DEAR MISS MANNERS: Is it OK to ask for more bread so that you can take it home? I go out with people who feel that it is acceptable to ask for more bread with the express purpose of taking that bread home, not to enjoy it at the meal.
Am I wrong to think that in this situation it is improper to ask for more bread?
GENTLE READER: Only if they are asking the grocer and planning to pay for what he hands them would you be wrong.
Miss Manners hears often now about people who have expanded the doggie bag practice in order to stock their larders. The idea was supposed to be to take home from restaurants the food that you had ordered but were unable to finish. Your dining companions actually want to request extra food they would not otherwise have been served. And now hosts report that guests are asking for -- or simply packing up -- leftovers after private dinner parties.
These are not desperate, starving people, or they wouldn't be going to restaurants and dinner parties. Why are they begging and looting? How do they have the nerve to expect restaurants or hosts to supply them with future meals? And why do you continue to eat with them?
DEAR MISS MANNERS: My husband will soon be filing for divorce. I have, for several years past, presented my mother-in-law with a Mother's Day corsage because she requested one from me several years ago, and I have continued the tradition to avoid the discomfort of being asked to buy one.
When I am no longer her daughter-in-law, is it appropriate for me to order her a Mother's Day corsage as a gift from our young children? My husband and his sister will most likely not remember to order her one, as they have never done it in the past and left the task up to me, or perhaps not even thought of it at all.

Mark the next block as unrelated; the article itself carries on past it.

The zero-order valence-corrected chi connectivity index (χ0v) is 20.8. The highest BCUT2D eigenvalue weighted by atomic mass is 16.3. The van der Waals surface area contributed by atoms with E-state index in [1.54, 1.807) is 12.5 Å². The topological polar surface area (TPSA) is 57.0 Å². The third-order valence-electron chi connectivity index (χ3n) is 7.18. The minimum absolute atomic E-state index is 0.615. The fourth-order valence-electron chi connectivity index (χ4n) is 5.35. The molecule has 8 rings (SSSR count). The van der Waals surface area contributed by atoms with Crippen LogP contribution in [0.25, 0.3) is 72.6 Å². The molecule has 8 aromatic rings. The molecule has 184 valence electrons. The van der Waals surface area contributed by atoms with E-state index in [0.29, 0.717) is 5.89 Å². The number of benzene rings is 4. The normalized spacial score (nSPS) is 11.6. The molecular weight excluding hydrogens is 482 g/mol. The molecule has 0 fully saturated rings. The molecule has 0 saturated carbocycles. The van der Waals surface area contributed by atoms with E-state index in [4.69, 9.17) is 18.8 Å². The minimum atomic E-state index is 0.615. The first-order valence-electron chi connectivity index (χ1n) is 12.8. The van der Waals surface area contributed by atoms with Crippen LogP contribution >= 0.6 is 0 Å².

I have heard, secondhand, that she will still welcome me in her home after the divorce, and I assume she will want to continue as cordial a relationship as possible, as she will still be my children's grandmother.
It is unclear to me at this point if our divorce will be bitter and ugly or if it will be a cooperative process. By the end, my mother-in-law may come to hate me.
GENTLE READER: As you have been sending those corsages to avoid annoyance, rather than out of affection, you could hardly be blamed for stopping. Yet Miss Manners can think of reasons that you might want to continue.
One is as a reminder of the tie you have with her through the children. Another has to do with the possibility of your being vilified during an unpleasant divorce. It might not help, but it certainly wouldn't hurt to have fresh evidence of your having been gracious to her.
(Please send your questions to Miss Manners at her website, www.missmanners.com; to her email, email@example.com; or through postal mail to Miss Manners, Universal Uclick, 1130 Walnut St., Kansas City, MO 64106.)